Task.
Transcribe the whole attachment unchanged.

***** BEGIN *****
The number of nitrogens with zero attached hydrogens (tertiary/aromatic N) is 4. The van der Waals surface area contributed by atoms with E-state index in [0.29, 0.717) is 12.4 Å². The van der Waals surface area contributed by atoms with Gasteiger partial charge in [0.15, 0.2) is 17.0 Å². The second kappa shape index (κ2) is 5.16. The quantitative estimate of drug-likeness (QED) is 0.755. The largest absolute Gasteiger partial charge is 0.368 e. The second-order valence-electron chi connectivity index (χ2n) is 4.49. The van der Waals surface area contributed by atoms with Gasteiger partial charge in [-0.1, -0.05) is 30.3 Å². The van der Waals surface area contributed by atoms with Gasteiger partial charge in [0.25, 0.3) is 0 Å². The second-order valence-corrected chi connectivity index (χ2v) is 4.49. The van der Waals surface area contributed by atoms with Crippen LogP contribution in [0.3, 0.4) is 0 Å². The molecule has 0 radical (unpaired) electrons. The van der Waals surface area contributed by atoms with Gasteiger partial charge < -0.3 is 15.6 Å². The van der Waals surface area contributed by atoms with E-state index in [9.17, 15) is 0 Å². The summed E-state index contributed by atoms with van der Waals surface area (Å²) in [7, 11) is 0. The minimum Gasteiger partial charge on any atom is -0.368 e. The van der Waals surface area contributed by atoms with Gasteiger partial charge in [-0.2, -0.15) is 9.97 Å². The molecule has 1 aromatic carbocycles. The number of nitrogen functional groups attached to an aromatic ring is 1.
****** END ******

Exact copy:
The number of nitrogens with zero attached hydrogens (tertiary/aromatic N) is 4. The van der Waals surface area contributed by atoms with E-state index in [0.29, 0.717) is 12.4 Å². The van der Waals surface area contributed by atoms with Gasteiger partial charge in [0.15, 0.2) is 17.0 Å². The second kappa shape index (κ2) is 5.16. The quantitative estimate of drug-likeness (QED) is 0.755. The largest absolute Gasteiger partial charge is 0.368 e. The second-order valence-electron chi connectivity index (χ2n) is 4.49. The van der Waals surface area contributed by atoms with Gasteiger partial charge in [-0.1, -0.05) is 30.3 Å². The van der Waals surface area contributed by atoms with Gasteiger partial charge in [0.25, 0.3) is 0 Å². The second-order valence-corrected chi connectivity index (χ2v) is 4.49. The van der Waals surface area contributed by atoms with Crippen LogP contribution in [0.3, 0.4) is 0 Å². The molecule has 0 radical (unpaired) electrons. The van der Waals surface area contributed by atoms with Gasteiger partial charge < -0.3 is 15.6 Å². The van der Waals surface area contributed by atoms with E-state index in [9.17, 15) is 0 Å². The summed E-state index contributed by atoms with van der Waals surface area (Å²) in [7, 11) is 0. The minimum Gasteiger partial charge on any atom is -0.368 e. The van der Waals surface area contributed by atoms with Gasteiger partial charge in [-0.2, -0.15) is 9.97 Å². The molecule has 1 aromatic carbocycles. The number of nitrogen functional groups attached to an aromatic ring is 1.